Use this URL to cite or link to this record in EThOS: http://ethos.bl.uk/OrderDetails.do?uin=uk.bl.ethos.554223
Title: The internationalisation of undergraduate curricula in England and Japan : the complexity and diversity of meaning
Author: Takagi, Hiroyuki
Awarding Body: Institute of Education, University of London
Current Institution: UCL Institute of Education (IOE)
Date of Award: 2012
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Abstract:
The interpretation and implementation of ideas about the internationalisation of curriculum (IoC) are not straightforward, as the ideas are complicated and multi-faceted and allow curriculum developers to have contradictory images and views. The complex and diverse understandings of 10C reflect concepts of the two terms 'internationalisation' and 'curriculum', which contain the contrasting perspectives that include the competition-type and cooperation-type of approaches to internationalisation and the product and process curriculum models. These two types or models tend to go hand in hand with a synergetic effect, while they are in a state of tension. The aim of this research is to promote the detailed and nuanced understanding of IoC through examining its meaning at the undergraduate level, from the viewpoint of the institution-wide initiatives, with a particular focus on the complexity and diversity of the underlying ideas. Cross-national case studies were conducted. Four universities were chosen, including a pre-1992 university and a post-1992 university in England, and a national university and a private university in Japan. Data was collected by document analysis, staff interviews and observations of the campuses. The case studies confirmed and developed two initial assumptions: 1) the meaning of IoC is complex as it is created through a complicated interplay between the competition-type and the cooperation-type of approaches to internationalisation and between the product model and the process model of curriculum; and 2) the meaning of IoC is diverse as it reflects various combinations of the types and models, including at least four patterns: Competitive-Product, Competitive-Process, Cooperative-Product and Cooperative-Process, depending on its contexts. This research contributes to the conceptual framework for IoC. Such a framework is considered as a foundation for future research and development in the practice of IoC beyond England and Japan.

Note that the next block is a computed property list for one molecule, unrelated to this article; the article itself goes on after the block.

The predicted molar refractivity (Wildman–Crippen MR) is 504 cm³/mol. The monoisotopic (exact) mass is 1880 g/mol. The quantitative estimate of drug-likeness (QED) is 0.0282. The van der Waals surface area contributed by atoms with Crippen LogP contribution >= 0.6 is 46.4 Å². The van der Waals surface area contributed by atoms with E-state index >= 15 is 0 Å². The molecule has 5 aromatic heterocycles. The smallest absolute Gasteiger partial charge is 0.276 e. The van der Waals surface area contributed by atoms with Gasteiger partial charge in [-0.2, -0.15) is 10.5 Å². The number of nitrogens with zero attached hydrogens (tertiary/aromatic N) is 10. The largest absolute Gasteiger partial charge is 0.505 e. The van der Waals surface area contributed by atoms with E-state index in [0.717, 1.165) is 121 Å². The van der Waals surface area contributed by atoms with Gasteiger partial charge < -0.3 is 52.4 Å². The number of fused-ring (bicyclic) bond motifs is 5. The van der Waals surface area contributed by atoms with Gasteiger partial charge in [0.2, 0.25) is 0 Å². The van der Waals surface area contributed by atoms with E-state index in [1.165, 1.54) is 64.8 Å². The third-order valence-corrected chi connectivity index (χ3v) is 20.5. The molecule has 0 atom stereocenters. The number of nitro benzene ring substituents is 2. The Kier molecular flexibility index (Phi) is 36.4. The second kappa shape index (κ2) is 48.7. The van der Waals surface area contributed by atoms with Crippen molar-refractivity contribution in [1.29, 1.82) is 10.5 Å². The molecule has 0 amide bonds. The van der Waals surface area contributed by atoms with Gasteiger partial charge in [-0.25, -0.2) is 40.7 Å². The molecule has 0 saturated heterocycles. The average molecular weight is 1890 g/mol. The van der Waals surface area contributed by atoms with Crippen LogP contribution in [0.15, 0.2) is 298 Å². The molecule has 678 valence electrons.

Supervisor: Not available Sponsor: Not available
Qualification Name: Thesis (Ph.D.) Qualification Level: Doctoral
EThOS ID: uk.bl.ethos.554223  DOI: Not available
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